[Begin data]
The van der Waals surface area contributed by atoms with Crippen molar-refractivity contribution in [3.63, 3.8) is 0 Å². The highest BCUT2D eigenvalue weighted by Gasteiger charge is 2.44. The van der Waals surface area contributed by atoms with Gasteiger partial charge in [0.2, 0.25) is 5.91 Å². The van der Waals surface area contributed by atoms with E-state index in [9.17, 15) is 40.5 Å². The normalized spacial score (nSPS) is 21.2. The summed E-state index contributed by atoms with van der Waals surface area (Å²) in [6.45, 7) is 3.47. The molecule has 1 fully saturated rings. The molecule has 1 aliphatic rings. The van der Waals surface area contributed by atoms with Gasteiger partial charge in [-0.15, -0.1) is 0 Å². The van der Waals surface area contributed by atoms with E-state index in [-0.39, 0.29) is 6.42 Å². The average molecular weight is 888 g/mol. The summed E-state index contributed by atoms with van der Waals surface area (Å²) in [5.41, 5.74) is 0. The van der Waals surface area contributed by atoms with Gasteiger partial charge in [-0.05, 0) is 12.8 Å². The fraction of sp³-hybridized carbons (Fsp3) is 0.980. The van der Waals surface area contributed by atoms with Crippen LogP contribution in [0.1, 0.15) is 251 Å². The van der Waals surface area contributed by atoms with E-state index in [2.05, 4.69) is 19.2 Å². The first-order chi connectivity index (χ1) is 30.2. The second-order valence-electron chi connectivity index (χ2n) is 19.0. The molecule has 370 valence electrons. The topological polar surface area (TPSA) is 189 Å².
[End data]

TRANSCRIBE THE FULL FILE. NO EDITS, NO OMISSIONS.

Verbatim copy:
The van der Waals surface area contributed by atoms with Crippen molar-refractivity contribution in [3.63, 3.8) is 0 Å². The highest BCUT2D eigenvalue weighted by Gasteiger charge is 2.44. The van der Waals surface area contributed by atoms with Gasteiger partial charge in [0.2, 0.25) is 5.91 Å². The van der Waals surface area contributed by atoms with E-state index in [9.17, 15) is 40.5 Å². The normalized spacial score (nSPS) is 21.2. The summed E-state index contributed by atoms with van der Waals surface area (Å²) in [6.45, 7) is 3.47. The molecule has 1 fully saturated rings. The molecule has 1 aliphatic rings. The van der Waals surface area contributed by atoms with Gasteiger partial charge in [-0.15, -0.1) is 0 Å². The van der Waals surface area contributed by atoms with E-state index in [-0.39, 0.29) is 6.42 Å². The average molecular weight is 888 g/mol. The summed E-state index contributed by atoms with van der Waals surface area (Å²) in [5.41, 5.74) is 0. The van der Waals surface area contributed by atoms with Gasteiger partial charge in [-0.05, 0) is 12.8 Å². The fraction of sp³-hybridized carbons (Fsp3) is 0.980. The van der Waals surface area contributed by atoms with Crippen LogP contribution in [0.1, 0.15) is 251 Å². The van der Waals surface area contributed by atoms with E-state index in [2.05, 4.69) is 19.2 Å². The first-order chi connectivity index (χ1) is 30.2. The second-order valence-electron chi connectivity index (χ2n) is 19.0. The molecule has 370 valence electrons. The topological polar surface area (TPSA) is 189 Å².